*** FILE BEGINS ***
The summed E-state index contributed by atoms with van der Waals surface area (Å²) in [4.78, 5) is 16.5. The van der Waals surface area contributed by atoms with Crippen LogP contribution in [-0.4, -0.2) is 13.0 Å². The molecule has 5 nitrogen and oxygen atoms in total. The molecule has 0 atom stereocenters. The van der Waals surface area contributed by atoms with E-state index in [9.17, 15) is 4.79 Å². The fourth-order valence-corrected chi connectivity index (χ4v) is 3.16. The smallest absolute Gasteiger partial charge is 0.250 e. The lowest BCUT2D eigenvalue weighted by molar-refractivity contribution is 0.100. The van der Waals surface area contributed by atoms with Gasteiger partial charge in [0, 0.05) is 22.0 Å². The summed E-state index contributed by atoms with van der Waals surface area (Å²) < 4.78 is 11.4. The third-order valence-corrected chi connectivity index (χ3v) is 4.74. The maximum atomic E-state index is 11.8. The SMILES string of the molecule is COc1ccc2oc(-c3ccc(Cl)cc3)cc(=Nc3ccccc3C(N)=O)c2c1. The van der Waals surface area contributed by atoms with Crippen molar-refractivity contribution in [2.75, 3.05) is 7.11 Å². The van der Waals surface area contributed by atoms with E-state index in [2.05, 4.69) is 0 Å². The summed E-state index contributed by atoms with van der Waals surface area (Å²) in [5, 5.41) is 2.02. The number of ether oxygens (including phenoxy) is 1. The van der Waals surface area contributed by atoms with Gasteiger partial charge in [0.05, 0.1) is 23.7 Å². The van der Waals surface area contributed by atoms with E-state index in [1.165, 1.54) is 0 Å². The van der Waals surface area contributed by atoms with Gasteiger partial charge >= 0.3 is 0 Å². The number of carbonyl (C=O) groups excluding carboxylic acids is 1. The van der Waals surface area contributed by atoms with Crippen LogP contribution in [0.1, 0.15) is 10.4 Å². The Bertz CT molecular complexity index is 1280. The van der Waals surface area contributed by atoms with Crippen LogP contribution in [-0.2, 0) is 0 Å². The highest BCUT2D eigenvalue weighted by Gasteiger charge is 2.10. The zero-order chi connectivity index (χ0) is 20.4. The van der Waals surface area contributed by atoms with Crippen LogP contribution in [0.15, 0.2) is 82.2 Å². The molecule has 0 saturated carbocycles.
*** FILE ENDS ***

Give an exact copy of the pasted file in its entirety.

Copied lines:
The summed E-state index contributed by atoms with van der Waals surface area (Å²) in [4.78, 5) is 16.5. The van der Waals surface area contributed by atoms with Crippen LogP contribution in [-0.4, -0.2) is 13.0 Å². The molecule has 5 nitrogen and oxygen atoms in total. The molecule has 0 atom stereocenters. The van der Waals surface area contributed by atoms with E-state index in [9.17, 15) is 4.79 Å². The fourth-order valence-corrected chi connectivity index (χ4v) is 3.16. The smallest absolute Gasteiger partial charge is 0.250 e. The lowest BCUT2D eigenvalue weighted by molar-refractivity contribution is 0.100. The van der Waals surface area contributed by atoms with Gasteiger partial charge in [0, 0.05) is 22.0 Å². The summed E-state index contributed by atoms with van der Waals surface area (Å²) < 4.78 is 11.4. The third-order valence-corrected chi connectivity index (χ3v) is 4.74. The maximum atomic E-state index is 11.8. The SMILES string of the molecule is COc1ccc2oc(-c3ccc(Cl)cc3)cc(=Nc3ccccc3C(N)=O)c2c1. The van der Waals surface area contributed by atoms with Crippen molar-refractivity contribution in [2.75, 3.05) is 7.11 Å². The van der Waals surface area contributed by atoms with E-state index in [2.05, 4.69) is 0 Å². The summed E-state index contributed by atoms with van der Waals surface area (Å²) in [5, 5.41) is 2.02. The number of ether oxygens (including phenoxy) is 1. The van der Waals surface area contributed by atoms with Gasteiger partial charge in [0.05, 0.1) is 23.7 Å². The van der Waals surface area contributed by atoms with E-state index in [1.165, 1.54) is 0 Å². The van der Waals surface area contributed by atoms with Gasteiger partial charge >= 0.3 is 0 Å². The number of carbonyl (C=O) groups excluding carboxylic acids is 1. The van der Waals surface area contributed by atoms with Crippen LogP contribution in [0.1, 0.15) is 10.4 Å². The Bertz CT molecular complexity index is 1280. The van der Waals surface area contributed by atoms with Crippen LogP contribution in [-0.2, 0) is 0 Å². The highest BCUT2D eigenvalue weighted by Gasteiger charge is 2.10. The zero-order chi connectivity index (χ0) is 20.4. The van der Waals surface area contributed by atoms with Crippen LogP contribution in [0.15, 0.2) is 82.2 Å². The molecule has 0 saturated carbocycles.